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  Etymology
Updated 17 December 2003, 13.48
Mobile phone
Learning aims
  • Explore the origins of some English words

  • Learn the meaning of the word 'etymology'

  • Understand the etymological function of a dictionary
Introduction
Explain to the class that the words we use today have come to us from all sorts of places and languages and that they will use dictionaries to find out not what words mean but where they originally came from.

Introduce the word 'etymology' as the study of the origins of words. (You may wish to ensure everyone can pronounce it properly too!)

Read through with the class the stories:

Highlight the word "mobile". Ask the class if they know how this word came about.

It comes from the Latin word "mobilis" which means moveable.

Highlight the word "marathon". Ask the class if they know how this word came into use.

It comes from the story of Greek hero Pheidippides, who ran the 26 miles to Athens from the Plains of Marathon to tell of the Greek victory over the Persian army.


'Kangaroo' - is it really Aboriginal for 'I don't know'?

Display the word 'kangaroo'. Ask the class if they know how this word came about.

It comes from the ancient Australian Aboriginal word 'gangurru'.

(Some people believe that 'kangaroo' is an Aboriginal word that means 'I don't know'. When he first arrived in Australia, Captain Cook asked what the unusual jumping creature was and received the reply 'kangaroo' or 'I don't know'.)

Fact File
Etymology of 'alligator'
'Alligator' was originally a Latin word 'lacertus'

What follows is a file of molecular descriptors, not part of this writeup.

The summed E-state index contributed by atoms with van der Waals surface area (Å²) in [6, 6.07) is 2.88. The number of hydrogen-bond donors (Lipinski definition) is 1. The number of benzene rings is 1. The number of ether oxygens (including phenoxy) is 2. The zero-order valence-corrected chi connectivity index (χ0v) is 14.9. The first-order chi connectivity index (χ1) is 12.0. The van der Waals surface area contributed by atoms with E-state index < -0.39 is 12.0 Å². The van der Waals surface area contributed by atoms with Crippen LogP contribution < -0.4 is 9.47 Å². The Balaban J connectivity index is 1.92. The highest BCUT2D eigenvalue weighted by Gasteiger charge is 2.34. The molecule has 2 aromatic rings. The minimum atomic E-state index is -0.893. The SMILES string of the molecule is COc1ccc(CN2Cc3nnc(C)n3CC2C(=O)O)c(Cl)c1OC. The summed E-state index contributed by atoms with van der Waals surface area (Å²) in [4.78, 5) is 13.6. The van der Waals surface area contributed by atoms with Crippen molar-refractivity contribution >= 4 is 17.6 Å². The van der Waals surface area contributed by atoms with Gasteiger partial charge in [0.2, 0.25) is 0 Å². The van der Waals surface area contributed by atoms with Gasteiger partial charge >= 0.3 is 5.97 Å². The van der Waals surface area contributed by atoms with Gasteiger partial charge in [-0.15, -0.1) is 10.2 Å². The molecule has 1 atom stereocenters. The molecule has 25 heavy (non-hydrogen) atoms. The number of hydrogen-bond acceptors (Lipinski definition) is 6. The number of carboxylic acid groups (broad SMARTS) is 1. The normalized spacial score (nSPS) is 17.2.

This became the Spanish words for 'the lizard' which is 'el lagarto'
This then became known as 'alligator' in English

Also highlight the word 'alligator' and ask the class if they can guess how this word came about.

Give out good quality dictionaries and ask the class to find the words 'kangaroo' and 'alligator' and their etymologies.

Main activity
Give out copies of the

and get the class to guess the origins of the words first and then use their dictionaries to research their etymologies.

Here are some suggestions for

to help the class.

Listed below are the correct etymologies for the words on the worksheet:

  • adder - Old English 'naedre', meaning snake
  • atlas - Greek god's name, often shown carrying the world on his shoulders
  • thug - Indian word for 'assassin'
  • bungalow - Indian for a 'one-storey house'
  • crater - Greek 'krater', meaning 'mixing bowl'
  • genie - Latin 'genius', meaning 'guardian spirit'
  • limbo - Latin 'limbus', meaning the place where souls go that cannot enter heaven
  • salary - Latin 'sal', meaning 'salt'. Roman soldiers were paid with salt
  • style - Latin 'stylus', meaning a pointed instrument used for writing
  • pandemonium - Greek 'pan' and Latin 'daemonium' meaning demon. Used as the capital of Hell in 'Paradise Lost', a poem by John Milton
  • papier-mache - French meaning 'chewed paper'
  • vandal - Latin, meaning a member of a Germanic people that sacked Rome in 455 AD
  • butler - Old French 'bouteillier', meaning 'bottle bearer'
  • denim - French 'serge de Nīmes', a type of cloth from Nīmes
  • hamburger - German 'Hamburger steak', meaning meat from Hamburg
  • ketchup - Chinese, meaning 'fish sauce'
  • magazine - French 'magasin', meaning 'storehouse'
  • monster - Latin 'monere', meaning 'to warn'

Extension activity
Children can collate their own research words with their etymologies.

Plenary
Recap on the definition of 'etymology' and hear their children's own findings.


More InfoBORDER=0
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